Construction can now begin, with the blessing of the Municipality of Venice, after the approval of the office of fine arts issued in January.
On Monday 10 June, during a press conference at Ca’ Farsetti, the operative go-ahead for construction in the Procuratie Vecchie was announced, one of the most important and beautiful buildings in Venice, completed by Jacopo Sansovino in the 16th century, on the northern side of Piazza San Marco.
The 152-meter palazzo set aside for the Procurators of St. Mark during the Most Serene Republic of Venice, whose portico has 50 arches and 100 windows in Venetian-Byzantine style, is a complex, stratified structure that has been repeatedly modified over the centuries, becoming the headquarters of the Generali insurance group (on the first and second floors) and of its associated philanthropic foundation, Human Safety Net (on the third floor). The building also contains offices to be rented to other associations and public agencies.
The deadline for the work is scheduled for 2021 to coincide with the first 190 years of Generali, owner of the property that has been abandoned for decades – almost two centuries.
The team of David Chipperfield Architects Milano, winner of the international design composition in 2017, has reinforced the historic structure and restored, in a careful philological approach, the interior spaces of the palazzo whose entrance is on the ground floor, bordered by the row of shops facing the piazza (including the iconic Olivetti store designed by Carlo Scarpa).
To date, only 'surgical interventions' of silent recovery of the original traces of the site have been implemented: precious details to restore dignity and consistency to spaces with different values, including rooms with damaged decorations, stuccowork and frescoes, ceilings with wooden beams, wooden thresholds and Gothic brick walls. At this point, the more complex operations on the over 12,000 square meters of the Procuratie Vecchie can begin.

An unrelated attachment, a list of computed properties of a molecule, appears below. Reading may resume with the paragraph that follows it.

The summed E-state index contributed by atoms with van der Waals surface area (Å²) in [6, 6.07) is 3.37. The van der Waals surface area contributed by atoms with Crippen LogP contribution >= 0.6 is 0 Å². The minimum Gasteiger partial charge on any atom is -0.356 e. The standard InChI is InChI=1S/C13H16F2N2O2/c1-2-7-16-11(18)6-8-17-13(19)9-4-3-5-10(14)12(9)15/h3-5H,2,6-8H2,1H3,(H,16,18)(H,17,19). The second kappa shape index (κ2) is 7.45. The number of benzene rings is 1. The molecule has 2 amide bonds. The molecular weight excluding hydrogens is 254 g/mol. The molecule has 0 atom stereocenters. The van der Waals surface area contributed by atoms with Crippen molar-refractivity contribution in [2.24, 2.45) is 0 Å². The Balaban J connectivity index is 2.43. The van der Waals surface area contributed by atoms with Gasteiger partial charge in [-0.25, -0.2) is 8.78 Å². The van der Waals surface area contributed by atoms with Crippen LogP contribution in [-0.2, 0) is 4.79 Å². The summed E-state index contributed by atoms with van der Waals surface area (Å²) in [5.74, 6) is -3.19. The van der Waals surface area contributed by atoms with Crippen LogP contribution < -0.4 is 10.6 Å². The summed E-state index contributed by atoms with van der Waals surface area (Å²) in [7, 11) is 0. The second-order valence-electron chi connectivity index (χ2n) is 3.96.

“The biggest challenge was that of adapting to new public uses in a building that is 500 years old and was not built for these purposes, and stands in relation to the world’s best-loved piazza, that of San Marco,” said the British architect David Chipperfield, no stranger to undertakings of this size and worldwide importance (among others, he has designed the transformation of the Neues Museum in Berlin).
“Venice is a unique city,” he explained, “where architecture and nature absorb each other in an organic way everywhere, except at Piazza San Marco, a place that has a radical quality of its own. The extraordinary facade of the Procuratie Vecchie seems like a unified front, but behind its apparent uniformity it conceals many micro-cities stressed by changes over the last 200 years. We have to reorganize the interiors of a building with a fragmented typology, taking it back to horizontal-vertical connections required for new purposes, and making it permeable in terms of access and connections required by the new configuration on the various levels.”